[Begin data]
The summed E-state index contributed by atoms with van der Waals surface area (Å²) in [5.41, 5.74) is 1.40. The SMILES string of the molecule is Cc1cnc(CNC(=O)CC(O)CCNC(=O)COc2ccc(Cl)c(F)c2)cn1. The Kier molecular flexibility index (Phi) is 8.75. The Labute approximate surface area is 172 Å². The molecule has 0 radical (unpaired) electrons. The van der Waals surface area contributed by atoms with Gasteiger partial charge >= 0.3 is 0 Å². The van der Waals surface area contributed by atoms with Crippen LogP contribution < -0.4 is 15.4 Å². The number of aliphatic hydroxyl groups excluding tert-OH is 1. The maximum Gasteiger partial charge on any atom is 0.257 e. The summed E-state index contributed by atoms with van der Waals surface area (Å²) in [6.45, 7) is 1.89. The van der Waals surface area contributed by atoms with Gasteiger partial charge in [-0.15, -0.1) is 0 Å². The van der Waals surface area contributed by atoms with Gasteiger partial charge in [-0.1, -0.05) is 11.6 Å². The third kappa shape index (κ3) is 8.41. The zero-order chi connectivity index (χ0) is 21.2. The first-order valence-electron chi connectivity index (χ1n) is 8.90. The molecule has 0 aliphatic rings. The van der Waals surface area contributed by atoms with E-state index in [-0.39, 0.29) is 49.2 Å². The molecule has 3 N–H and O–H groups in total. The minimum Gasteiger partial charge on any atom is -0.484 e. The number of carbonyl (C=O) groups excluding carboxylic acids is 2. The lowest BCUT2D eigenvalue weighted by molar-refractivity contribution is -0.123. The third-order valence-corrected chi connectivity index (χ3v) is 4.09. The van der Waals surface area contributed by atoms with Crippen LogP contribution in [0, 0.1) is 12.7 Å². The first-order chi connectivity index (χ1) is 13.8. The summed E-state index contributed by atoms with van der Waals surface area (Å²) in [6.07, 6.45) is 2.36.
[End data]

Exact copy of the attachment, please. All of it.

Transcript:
The summed E-state index contributed by atoms with van der Waals surface area (Å²) in [5.41, 5.74) is 1.40. The SMILES string of the molecule is Cc1cnc(CNC(=O)CC(O)CCNC(=O)COc2ccc(Cl)c(F)c2)cn1. The Kier molecular flexibility index (Phi) is 8.75. The Labute approximate surface area is 172 Å². The molecule has 0 radical (unpaired) electrons. The van der Waals surface area contributed by atoms with Gasteiger partial charge >= 0.3 is 0 Å². The van der Waals surface area contributed by atoms with Crippen LogP contribution < -0.4 is 15.4 Å². The number of aliphatic hydroxyl groups excluding tert-OH is 1. The maximum Gasteiger partial charge on any atom is 0.257 e. The summed E-state index contributed by atoms with van der Waals surface area (Å²) in [6.45, 7) is 1.89. The van der Waals surface area contributed by atoms with Gasteiger partial charge in [-0.15, -0.1) is 0 Å². The van der Waals surface area contributed by atoms with Gasteiger partial charge in [-0.1, -0.05) is 11.6 Å². The third kappa shape index (κ3) is 8.41. The zero-order chi connectivity index (χ0) is 21.2. The first-order valence-electron chi connectivity index (χ1n) is 8.90. The molecule has 0 aliphatic rings. The van der Waals surface area contributed by atoms with E-state index in [-0.39, 0.29) is 49.2 Å². The molecule has 3 N–H and O–H groups in total. The minimum Gasteiger partial charge on any atom is -0.484 e. The number of carbonyl (C=O) groups excluding carboxylic acids is 2. The lowest BCUT2D eigenvalue weighted by molar-refractivity contribution is -0.123. The third-order valence-corrected chi connectivity index (χ3v) is 4.09. The van der Waals surface area contributed by atoms with Crippen LogP contribution in [0, 0.1) is 12.7 Å². The first-order chi connectivity index (χ1) is 13.8. The summed E-state index contributed by atoms with van der Waals surface area (Å²) in [6.07, 6.45) is 2.36.